She added, "Or being a Mommy?"  Hmmm, sure, honey.  "I'm going to go to college to have a baby!"  Oh, great.  When I told Greg about this conversation he said, "Well, I guess we're off the hook for 3 years of college tuition."

This morning she asked me if her kids will like pasta (something she has arbitrarily decided she now intensely likes, even though it used to be her favorite).  I told her that if there is any justice in the world, then no, they would not like pasta.  Greg said that means they definitely would like pasta.  Her response, "Mama, is there no justice?"

Thursday, September 1, 2011

A punch to the cups

While checking out at Target recently Violet was chatting with the grandmotherly clerk, going on and on about how her friend, Daniel, was five and he was going to start kindergarten, but she was going to go to four-year-old preschool - all very compelling stuff.  Then she switched to, "And my sister hits me."

The clerk glanced over at Lorelei, the bigger kid, and said, "Well, someday you'll be big and you'll be able to get her back."  I chuckled, pointed to little Zoey and said, "Oh no, she's talking about this one." The poor lady looked a little appalled and really had nothing to say about that.

Our Zoey's got a mean streak.  There doesn't even need to be any specific provocation.  You'd understand, if not condone it, if the littlest was fighting sibling injustice with her fists but she's more of a random acts of violence kind of girl.  The other day she threw her sippy cup on the dining room like she was spiking a football.  I told her "we don't throw our cups on the floor, please go pick it up."  With balled fists she said, "No!" then marched over and kicked the cup.

"Zoey, pick up the cup."

She shouted, "No!" and followed up with a punch to the cup.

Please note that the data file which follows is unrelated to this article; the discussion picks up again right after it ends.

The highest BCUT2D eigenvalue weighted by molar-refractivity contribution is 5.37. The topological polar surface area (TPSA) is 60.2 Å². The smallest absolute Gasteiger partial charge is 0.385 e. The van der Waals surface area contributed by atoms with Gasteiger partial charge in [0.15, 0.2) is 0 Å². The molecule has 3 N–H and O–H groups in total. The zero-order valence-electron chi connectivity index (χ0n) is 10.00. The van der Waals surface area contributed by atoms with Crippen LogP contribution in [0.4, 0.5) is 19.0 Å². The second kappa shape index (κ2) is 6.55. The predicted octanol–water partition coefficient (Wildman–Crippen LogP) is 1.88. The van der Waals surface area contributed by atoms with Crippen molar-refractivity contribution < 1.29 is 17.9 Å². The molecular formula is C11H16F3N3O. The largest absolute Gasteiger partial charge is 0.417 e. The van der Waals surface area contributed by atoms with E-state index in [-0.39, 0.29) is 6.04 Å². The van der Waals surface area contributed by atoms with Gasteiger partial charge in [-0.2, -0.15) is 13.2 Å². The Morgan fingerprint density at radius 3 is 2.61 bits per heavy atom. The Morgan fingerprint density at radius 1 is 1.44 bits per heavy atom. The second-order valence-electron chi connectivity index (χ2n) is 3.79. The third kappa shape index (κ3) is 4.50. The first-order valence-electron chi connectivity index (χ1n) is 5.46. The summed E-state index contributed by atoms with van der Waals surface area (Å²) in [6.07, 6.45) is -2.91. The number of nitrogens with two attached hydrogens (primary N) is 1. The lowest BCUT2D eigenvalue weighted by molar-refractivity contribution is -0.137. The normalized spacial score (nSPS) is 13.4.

"Zoey Alexandra, pick up the cup right now."

"No! I hit you!" And she did.

I'd like to say I handled it firmly, but gently and set Zoey on a course toward a peaceful, non-violent protest kind of future, but instead I giggled. She's probably gonna start punching more than cups.

Tuesday, August 30, 2011

It's only just begun.

Summer ended with a bang - missing the first day of school thanks to Irene.  I know, technically summer isn't over, but school has finally begun - so I'm calling it the end.  And now the craziness begins. 

I swear I am not one of those parents who over-commits her kids.  I wasn't thinking clearly when I signed Lorelei up for soccer.  I loved playing soccer when I was a kid, LOVED it, I was super excited when she finally started showing interest in it and asked to play.  I did a little research, asked around and then signed her up for SAC's Rec U10 team.  My only reservation was that I had no idea when her practices or games would be before registering - she also takes ballet and jazz/tap.  Of course I now know that five of the ten soccer games begin at the exact minute that her ballet class ends on Saturday mornings - the only other day that ballet class is offered is on the day she has soccer practice.  ARGH.

And to complicate things a bit more, Nutcracker rehearsals for the production her dance school puts on every November start at the beginning of October...also on Saturday afternoons.  In the past her rehearsals have always been on Friday evenings, I didn't even think to factor that in.  Two of the eight soccer games coincide with those rehearsals - if you miss too many rehearsals, you don't get to be in the show.  I know what you're thinking - "Just don't do the Nutcracker this year."  I would love that.  This will be her seventh Nutcracker.  I used to really enjoy the Nutcracker, up until about five years ago.  Now I hate it.  But Lorelei loves it, I can imagine the meltdown that might happen during that conversation would get ugly.  Double and triple ARGH.

I have no idea what we are going to do.  I guess discover a system of teleportation or depend on magic. That's a solid plan, right?

I had hoped to sign the little girls up for gymnastics, but I think I'll put that off for at least a couple of weeks to make sure I can maintain my sanity.  Thankfully they can take those classes during the day and simultaneously, so we would only have to be in one place at one time.